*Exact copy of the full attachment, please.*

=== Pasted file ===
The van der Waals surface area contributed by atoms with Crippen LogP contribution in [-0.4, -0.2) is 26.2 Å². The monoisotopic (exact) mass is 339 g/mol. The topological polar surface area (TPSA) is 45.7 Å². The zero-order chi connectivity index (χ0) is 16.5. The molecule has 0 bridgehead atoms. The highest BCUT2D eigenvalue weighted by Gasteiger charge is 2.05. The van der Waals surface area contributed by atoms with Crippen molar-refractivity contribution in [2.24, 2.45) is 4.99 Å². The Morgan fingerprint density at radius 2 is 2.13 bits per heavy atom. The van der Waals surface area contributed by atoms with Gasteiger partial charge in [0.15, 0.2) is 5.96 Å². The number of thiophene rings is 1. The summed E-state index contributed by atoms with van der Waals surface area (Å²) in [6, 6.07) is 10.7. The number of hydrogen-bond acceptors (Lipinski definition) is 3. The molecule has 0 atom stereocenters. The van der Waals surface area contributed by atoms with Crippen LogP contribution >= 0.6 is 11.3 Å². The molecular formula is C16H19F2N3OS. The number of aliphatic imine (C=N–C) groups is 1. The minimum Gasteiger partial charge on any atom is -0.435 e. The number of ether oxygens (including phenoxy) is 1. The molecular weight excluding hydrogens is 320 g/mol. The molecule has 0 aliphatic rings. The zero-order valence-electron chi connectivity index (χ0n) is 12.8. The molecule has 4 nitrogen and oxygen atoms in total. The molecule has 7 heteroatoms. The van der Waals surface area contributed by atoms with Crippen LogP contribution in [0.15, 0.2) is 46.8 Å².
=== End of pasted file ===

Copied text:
The van der Waals surface area contributed by atoms with Crippen LogP contribution in [-0.4, -0.2) is 26.2 Å². The monoisotopic (exact) mass is 339 g/mol. The topological polar surface area (TPSA) is 45.7 Å². The zero-order chi connectivity index (χ0) is 16.5. The molecule has 0 bridgehead atoms. The highest BCUT2D eigenvalue weighted by Gasteiger charge is 2.05. The van der Waals surface area contributed by atoms with Crippen molar-refractivity contribution in [2.24, 2.45) is 4.99 Å². The Morgan fingerprint density at radius 2 is 2.13 bits per heavy atom. The van der Waals surface area contributed by atoms with Gasteiger partial charge in [0.15, 0.2) is 5.96 Å². The number of thiophene rings is 1. The summed E-state index contributed by atoms with van der Waals surface area (Å²) in [6, 6.07) is 10.7. The number of hydrogen-bond acceptors (Lipinski definition) is 3. The molecule has 0 atom stereocenters. The van der Waals surface area contributed by atoms with Crippen LogP contribution >= 0.6 is 11.3 Å². The molecular formula is C16H19F2N3OS. The number of aliphatic imine (C=N–C) groups is 1. The minimum Gasteiger partial charge on any atom is -0.435 e. The number of ether oxygens (including phenoxy) is 1. The molecular weight excluding hydrogens is 320 g/mol. The molecule has 0 aliphatic rings. The zero-order valence-electron chi connectivity index (χ0n) is 12.8. The molecule has 4 nitrogen and oxygen atoms in total. The molecule has 7 heteroatoms. The van der Waals surface area contributed by atoms with Crippen LogP contribution in [0.15, 0.2) is 46.8 Å².